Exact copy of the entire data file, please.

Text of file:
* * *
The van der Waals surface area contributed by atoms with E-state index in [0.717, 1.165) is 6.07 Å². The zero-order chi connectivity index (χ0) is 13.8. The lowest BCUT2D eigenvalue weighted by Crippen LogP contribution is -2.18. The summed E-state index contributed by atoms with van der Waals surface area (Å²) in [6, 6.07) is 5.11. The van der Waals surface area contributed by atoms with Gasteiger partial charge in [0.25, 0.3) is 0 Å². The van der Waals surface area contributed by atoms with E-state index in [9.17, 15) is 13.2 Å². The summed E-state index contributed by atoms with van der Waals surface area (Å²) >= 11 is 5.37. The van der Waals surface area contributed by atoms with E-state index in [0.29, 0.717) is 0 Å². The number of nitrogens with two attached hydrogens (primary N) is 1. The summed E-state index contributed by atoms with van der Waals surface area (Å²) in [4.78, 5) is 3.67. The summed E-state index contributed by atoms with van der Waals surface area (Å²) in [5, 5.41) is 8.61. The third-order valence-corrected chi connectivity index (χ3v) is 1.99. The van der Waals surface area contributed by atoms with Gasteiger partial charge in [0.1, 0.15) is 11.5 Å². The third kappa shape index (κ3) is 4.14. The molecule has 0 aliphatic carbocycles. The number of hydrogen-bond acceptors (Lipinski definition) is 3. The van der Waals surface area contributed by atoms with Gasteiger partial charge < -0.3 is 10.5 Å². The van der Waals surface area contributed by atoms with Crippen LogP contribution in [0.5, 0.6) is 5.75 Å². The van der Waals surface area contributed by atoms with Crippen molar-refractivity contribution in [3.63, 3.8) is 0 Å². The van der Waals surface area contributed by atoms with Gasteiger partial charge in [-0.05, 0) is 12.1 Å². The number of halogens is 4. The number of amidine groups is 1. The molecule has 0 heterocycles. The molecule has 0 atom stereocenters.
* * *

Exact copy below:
The van der Waals surface area contributed by atoms with E-state index in [0.717, 1.165) is 6.07 Å². The zero-order chi connectivity index (χ0) is 13.8. The lowest BCUT2D eigenvalue weighted by Crippen LogP contribution is -2.18. The summed E-state index contributed by atoms with van der Waals surface area (Å²) in [6, 6.07) is 5.11. The van der Waals surface area contributed by atoms with Gasteiger partial charge in [0.25, 0.3) is 0 Å². The van der Waals surface area contributed by atoms with E-state index in [9.17, 15) is 13.2 Å². The summed E-state index contributed by atoms with van der Waals surface area (Å²) >= 11 is 5.37. The van der Waals surface area contributed by atoms with E-state index in [0.29, 0.717) is 0 Å². The number of nitrogens with two attached hydrogens (primary N) is 1. The summed E-state index contributed by atoms with van der Waals surface area (Å²) in [4.78, 5) is 3.67. The summed E-state index contributed by atoms with van der Waals surface area (Å²) in [5, 5.41) is 8.61. The third-order valence-corrected chi connectivity index (χ3v) is 1.99. The van der Waals surface area contributed by atoms with Gasteiger partial charge in [0.1, 0.15) is 11.5 Å². The third kappa shape index (κ3) is 4.14. The molecule has 0 aliphatic carbocycles. The number of hydrogen-bond acceptors (Lipinski definition) is 3. The van der Waals surface area contributed by atoms with Gasteiger partial charge < -0.3 is 10.5 Å². The van der Waals surface area contributed by atoms with Crippen LogP contribution in [0.5, 0.6) is 5.75 Å². The van der Waals surface area contributed by atoms with Crippen molar-refractivity contribution in [3.63, 3.8) is 0 Å². The van der Waals surface area contributed by atoms with Gasteiger partial charge in [-0.05, 0) is 12.1 Å². The number of halogens is 4. The number of amidine groups is 1. The molecule has 0 heterocycles. The molecule has 0 atom stereocenters.